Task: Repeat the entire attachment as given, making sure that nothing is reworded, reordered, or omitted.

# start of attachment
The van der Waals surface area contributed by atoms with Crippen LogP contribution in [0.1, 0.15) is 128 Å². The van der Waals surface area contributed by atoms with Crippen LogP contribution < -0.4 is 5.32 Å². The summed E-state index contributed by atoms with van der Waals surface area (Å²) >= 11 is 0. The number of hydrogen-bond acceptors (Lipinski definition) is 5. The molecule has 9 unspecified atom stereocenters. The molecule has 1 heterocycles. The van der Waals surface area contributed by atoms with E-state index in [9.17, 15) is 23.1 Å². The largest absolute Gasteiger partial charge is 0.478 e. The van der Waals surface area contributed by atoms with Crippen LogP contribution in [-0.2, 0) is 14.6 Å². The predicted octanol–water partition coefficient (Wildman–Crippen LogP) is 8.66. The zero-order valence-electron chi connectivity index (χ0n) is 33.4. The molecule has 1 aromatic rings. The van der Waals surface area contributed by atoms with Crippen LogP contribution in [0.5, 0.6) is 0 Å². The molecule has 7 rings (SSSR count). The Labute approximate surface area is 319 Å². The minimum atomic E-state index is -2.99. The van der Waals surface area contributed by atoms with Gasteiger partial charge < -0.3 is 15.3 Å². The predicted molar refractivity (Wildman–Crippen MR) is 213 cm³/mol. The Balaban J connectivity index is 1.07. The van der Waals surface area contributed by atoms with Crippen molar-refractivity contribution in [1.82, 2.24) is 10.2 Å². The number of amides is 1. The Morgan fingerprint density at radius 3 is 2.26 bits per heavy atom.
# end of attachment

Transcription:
The van der Waals surface area contributed by atoms with Crippen LogP contribution in [0.1, 0.15) is 128 Å². The van der Waals surface area contributed by atoms with Crippen LogP contribution < -0.4 is 5.32 Å². The summed E-state index contributed by atoms with van der Waals surface area (Å²) >= 11 is 0. The number of hydrogen-bond acceptors (Lipinski definition) is 5. The molecule has 9 unspecified atom stereocenters. The molecule has 1 heterocycles. The van der Waals surface area contributed by atoms with E-state index in [9.17, 15) is 23.1 Å². The largest absolute Gasteiger partial charge is 0.478 e. The van der Waals surface area contributed by atoms with Crippen LogP contribution in [-0.2, 0) is 14.6 Å². The predicted octanol–water partition coefficient (Wildman–Crippen LogP) is 8.66. The zero-order valence-electron chi connectivity index (χ0n) is 33.4. The molecule has 1 aromatic rings. The van der Waals surface area contributed by atoms with Crippen LogP contribution in [0.5, 0.6) is 0 Å². The molecule has 7 rings (SSSR count). The Labute approximate surface area is 319 Å². The minimum atomic E-state index is -2.99. The van der Waals surface area contributed by atoms with Gasteiger partial charge < -0.3 is 15.3 Å². The predicted molar refractivity (Wildman–Crippen MR) is 213 cm³/mol. The Balaban J connectivity index is 1.07. The van der Waals surface area contributed by atoms with Crippen molar-refractivity contribution in [1.82, 2.24) is 10.2 Å². The number of amides is 1. The Morgan fingerprint density at radius 3 is 2.26 bits per heavy atom.